Even if you still get Red Zone and every other premium sports package that exists, your apartment isn’t always the best place to watch sports. Bars, on the other hand, never run out of Yuengling, provide human contact whether you like it or not, and even if the game sucks, they ensure entertainment in the form of that one fan who got a full McNabb jersey tattooed onto their body in ’05.
Here are some of our favorite bars and restaurants to watch sports around the city. They all have good food (or let you bring your own in) and more than enough TVs to serve your athletic needs. Go team.
Nick’s is a sports bar that’s just like all the other sports bars in Old City, except for a few small differences. For one, they have way-above-average bar food - like a signature roast beef sandwich and a burger with bacon cooked into the patty. And maybe more importantly, they have a huge fish tank behind the bar. We’re not totally sure how they got that past the FDA, but if you find yourself here during a game that you’re not particularly interested in, you can just do what we do and create fake lives and names for all of the fish.
Walking through the doors at Brauhaus Schmitz is like finding a portal to Germany in the middle of South Street. There are German flags everywhere, pretzels that look like they’ve been supersized in a Willy Wonka factory, and bartenders wearing yellow and red soccer jerseys carrying plates of sausage and sauerkraut. The best thing about Brauhaus Schmitz, though, is the huge beer hall in the back that can fit pretty much any size Sixers watch party. You can rent it out by the hour and, if you give them two weeks notice, they’ll prepare an entire suckling pig for you all to share. It will require at least 12 people to finish the entire thing, but it’s worth it.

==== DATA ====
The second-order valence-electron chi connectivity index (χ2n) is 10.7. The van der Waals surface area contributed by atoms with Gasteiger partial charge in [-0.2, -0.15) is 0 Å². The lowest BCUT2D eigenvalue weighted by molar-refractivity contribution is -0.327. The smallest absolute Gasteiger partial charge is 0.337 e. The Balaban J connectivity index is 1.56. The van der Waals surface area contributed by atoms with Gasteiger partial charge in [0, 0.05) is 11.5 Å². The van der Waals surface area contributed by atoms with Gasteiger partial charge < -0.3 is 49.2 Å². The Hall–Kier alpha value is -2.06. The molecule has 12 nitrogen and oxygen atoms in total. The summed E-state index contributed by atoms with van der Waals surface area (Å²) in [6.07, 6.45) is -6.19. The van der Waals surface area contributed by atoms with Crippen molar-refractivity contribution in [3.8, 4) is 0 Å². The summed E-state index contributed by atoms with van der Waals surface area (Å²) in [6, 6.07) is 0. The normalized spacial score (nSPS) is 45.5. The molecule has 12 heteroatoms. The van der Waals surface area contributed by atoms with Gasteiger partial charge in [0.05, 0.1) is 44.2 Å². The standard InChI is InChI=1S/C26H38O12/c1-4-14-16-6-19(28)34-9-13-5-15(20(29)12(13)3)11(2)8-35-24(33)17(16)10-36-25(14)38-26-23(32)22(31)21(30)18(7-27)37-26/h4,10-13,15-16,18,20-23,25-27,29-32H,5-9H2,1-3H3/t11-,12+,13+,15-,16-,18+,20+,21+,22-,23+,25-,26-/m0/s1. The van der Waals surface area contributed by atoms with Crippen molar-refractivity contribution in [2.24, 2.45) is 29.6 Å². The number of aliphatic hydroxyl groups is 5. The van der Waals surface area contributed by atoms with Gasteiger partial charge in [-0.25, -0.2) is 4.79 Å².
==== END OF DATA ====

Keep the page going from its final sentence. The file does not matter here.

There are two locations of City Tap House - one in University City and another in Logan Square - and while they’re both ideal spots for watching a game, the University City one wins on crowd alone. It’s a staple for both students and non-students, and no matter what’s on, there’s always a big group of people staring intently at a TV while blindly feeling around the table for a rogue wing or piece of pizza to grab onto.
Sancho Pistola’s isn’t so much a sports bar as it is a restaurant that happens to have a TV within view of every table, but that’s exactly why we like it so much. There’s never really a huge crowd here (except during Happy Hour), so if you want to watch the Flyers lose in peace while you taste test a bunch of way-above-average tacos, this is the place to do it. They also have another location, Jose Pistola’s, in Rittenhouse that’s basically the same deal, so you can head there instead if you’re not a North Philly resident.
McGillin’s isn’t just a sports bar - it’s an institution. It’s been around since before income tax existed (the real good old days) and, despite its age, has a bunch of new TVs with all of the sports packages that you refuse to pay for at home. McGillin’s gets pretty rowdy during day games - especially those 1:15pm Sunday Eagles games - so showing up on the earlier side is encouraged if you want to take over one of their long tables.
If you want to watch the Eagles, Sixers, or even the Philadelphia Soul, you can pretty much walk into any bar with a working TV and find them on it. But if you’re a soccer fan, your choices are a lot more limited. There are, however, a few places around the city that play the matches and Fado is the best of them. Unlike most other soccer bars, Fado doesn’t play favorites on which matches they show, and they’re usually showing multiple at a time. You can also download their entire viewing schedule on their website so you don’t have to wonder what you’re about to walk into.